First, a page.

100 Celsius AI

Predictive customer analytics

How Machine Learning can help you manage user retention

Let's imagine you are an employee in a medium-sized telecommunications company. You are running over 100 marketing campaigns per month, most of them focused on customer retention. How do you identify and address customers with a high risk of terminating their contract?


Typically you might work off your experience. As a first step, you may try to identify profiles of your customers which have terminated in the past using a mixture of your intuition and the data you have at hand. This way you would probably identify that customers on contract X have a high risk especially in the high revenue segment. Great! Now do this for the up to thousands of price plans and for hundreds of variables describing your customer and his usage behaviour. Feeling overwhelmed? 


Enter Machine Learning for data-driven churn management.


Machine Learning, especially supervised Machine Learning helps you identify hidden correlations in the data that would otherwise be impossible to spot. It is supervised because we feed in historic information on customer that have churned and retained. Many Machine Learning algorithms are available which work well on supervised data. But since customer usage data is time-dependent (i.e. how many GB's a customer has used in a particular month/day or even in a given session), many standard Machine Learning algorithm such as logistic regression or decision trees do not work on the raw data.


There are multiple approaches to remedy this:

  1. Data conversion
  2. Tailored Machine Learning algorithm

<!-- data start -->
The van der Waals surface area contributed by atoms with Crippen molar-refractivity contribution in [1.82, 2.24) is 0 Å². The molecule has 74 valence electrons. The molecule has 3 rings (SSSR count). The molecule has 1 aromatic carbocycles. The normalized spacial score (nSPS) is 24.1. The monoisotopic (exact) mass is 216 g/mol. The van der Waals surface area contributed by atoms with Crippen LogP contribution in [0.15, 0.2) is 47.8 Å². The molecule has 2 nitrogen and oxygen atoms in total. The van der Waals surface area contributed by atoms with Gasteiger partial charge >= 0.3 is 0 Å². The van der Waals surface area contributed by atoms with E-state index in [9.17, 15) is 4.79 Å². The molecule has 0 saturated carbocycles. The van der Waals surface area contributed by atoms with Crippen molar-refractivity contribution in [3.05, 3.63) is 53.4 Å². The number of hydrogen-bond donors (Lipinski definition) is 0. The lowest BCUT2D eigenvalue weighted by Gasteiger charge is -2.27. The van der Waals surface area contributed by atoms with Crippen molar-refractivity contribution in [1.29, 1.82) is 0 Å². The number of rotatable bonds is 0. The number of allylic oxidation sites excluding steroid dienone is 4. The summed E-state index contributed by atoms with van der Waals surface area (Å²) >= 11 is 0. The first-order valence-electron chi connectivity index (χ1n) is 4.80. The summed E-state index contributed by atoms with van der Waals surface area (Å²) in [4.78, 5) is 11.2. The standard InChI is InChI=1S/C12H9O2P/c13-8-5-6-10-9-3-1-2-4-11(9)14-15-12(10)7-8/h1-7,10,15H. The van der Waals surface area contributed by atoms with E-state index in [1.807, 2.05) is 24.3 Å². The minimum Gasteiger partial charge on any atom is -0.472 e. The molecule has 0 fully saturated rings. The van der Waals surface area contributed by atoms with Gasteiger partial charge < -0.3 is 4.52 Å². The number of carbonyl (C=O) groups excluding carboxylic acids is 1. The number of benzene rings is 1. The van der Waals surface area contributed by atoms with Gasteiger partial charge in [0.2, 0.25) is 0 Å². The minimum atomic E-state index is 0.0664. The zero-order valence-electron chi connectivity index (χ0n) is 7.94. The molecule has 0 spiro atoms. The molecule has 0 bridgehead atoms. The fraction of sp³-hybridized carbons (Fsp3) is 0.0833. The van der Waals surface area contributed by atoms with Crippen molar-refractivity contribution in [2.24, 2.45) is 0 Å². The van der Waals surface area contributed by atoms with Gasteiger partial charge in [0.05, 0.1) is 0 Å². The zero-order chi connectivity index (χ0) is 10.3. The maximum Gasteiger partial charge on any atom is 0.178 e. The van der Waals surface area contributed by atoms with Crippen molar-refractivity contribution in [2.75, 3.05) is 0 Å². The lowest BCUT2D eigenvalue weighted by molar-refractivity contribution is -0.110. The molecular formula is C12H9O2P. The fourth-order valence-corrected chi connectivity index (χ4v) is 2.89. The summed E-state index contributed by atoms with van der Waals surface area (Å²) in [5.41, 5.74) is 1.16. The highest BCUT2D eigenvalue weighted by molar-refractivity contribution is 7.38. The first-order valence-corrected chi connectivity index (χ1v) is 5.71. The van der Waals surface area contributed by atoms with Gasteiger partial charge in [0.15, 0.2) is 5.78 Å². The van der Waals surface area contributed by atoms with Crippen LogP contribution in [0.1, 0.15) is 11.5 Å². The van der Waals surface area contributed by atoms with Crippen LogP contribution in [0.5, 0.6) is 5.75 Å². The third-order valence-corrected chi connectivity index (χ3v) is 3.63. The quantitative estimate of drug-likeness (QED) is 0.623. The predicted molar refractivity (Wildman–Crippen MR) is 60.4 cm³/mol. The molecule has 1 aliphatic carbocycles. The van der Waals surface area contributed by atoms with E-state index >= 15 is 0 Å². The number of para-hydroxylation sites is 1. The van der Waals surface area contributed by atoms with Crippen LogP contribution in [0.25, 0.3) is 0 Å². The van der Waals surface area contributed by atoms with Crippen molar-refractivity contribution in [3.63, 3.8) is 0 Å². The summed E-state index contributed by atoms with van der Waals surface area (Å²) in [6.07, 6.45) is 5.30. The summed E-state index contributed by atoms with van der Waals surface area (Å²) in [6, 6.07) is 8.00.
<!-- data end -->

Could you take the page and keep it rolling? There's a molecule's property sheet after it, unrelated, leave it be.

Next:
The more straight-forward one is to convert the data into a format which standard algorithms are able to process. In this approach, the time series is aggregated over a fixed or variable amount of time. For example the data usage on the day before the data cutoff (i.e. the date of the data-dump) or the day/week/month the user terminated his contract. The duration over which is aggregated and how many buckets are considered is then a parameter of the model which is usually tuned via cross-validation. 

Fig1. - For many machine-learning algorithms, time series need to be aggregated, the length of the "aggregation-window" is a parameter to be tuned.


This can be a time-consuming process and must potentially be repeated every-time a new model is fitted.

A more general approach is to choose an algorithm which is designed for sequential data such as time series, for example Recurrent Neural Networks (RNN's) or Hidden Markov Models. While the aggregation method is easier to interpret and understand, the latter is generally more accurate. Engineering these models and retraining them due to changes in user behaviour and or contracts plus making it accessible to design campaigns is no small undertaking. 


At 100 Celsius AI, we use an ensemble of both wide (i.e. logistic regression) and deep models (RNN's) to power our easy-to-use campaign designer, giving powerful Machine Learning to the hands of marketing staff and combining the best of both methods. Talk to us about how we can help you to leverage the power of AI for maximizing retention in your company.


In a future blogpost we'll describe how we optimize campaign targeting based on continuous feedback to help our customers quickly improving their retention.





April 7, 2017


Pascal de Buren

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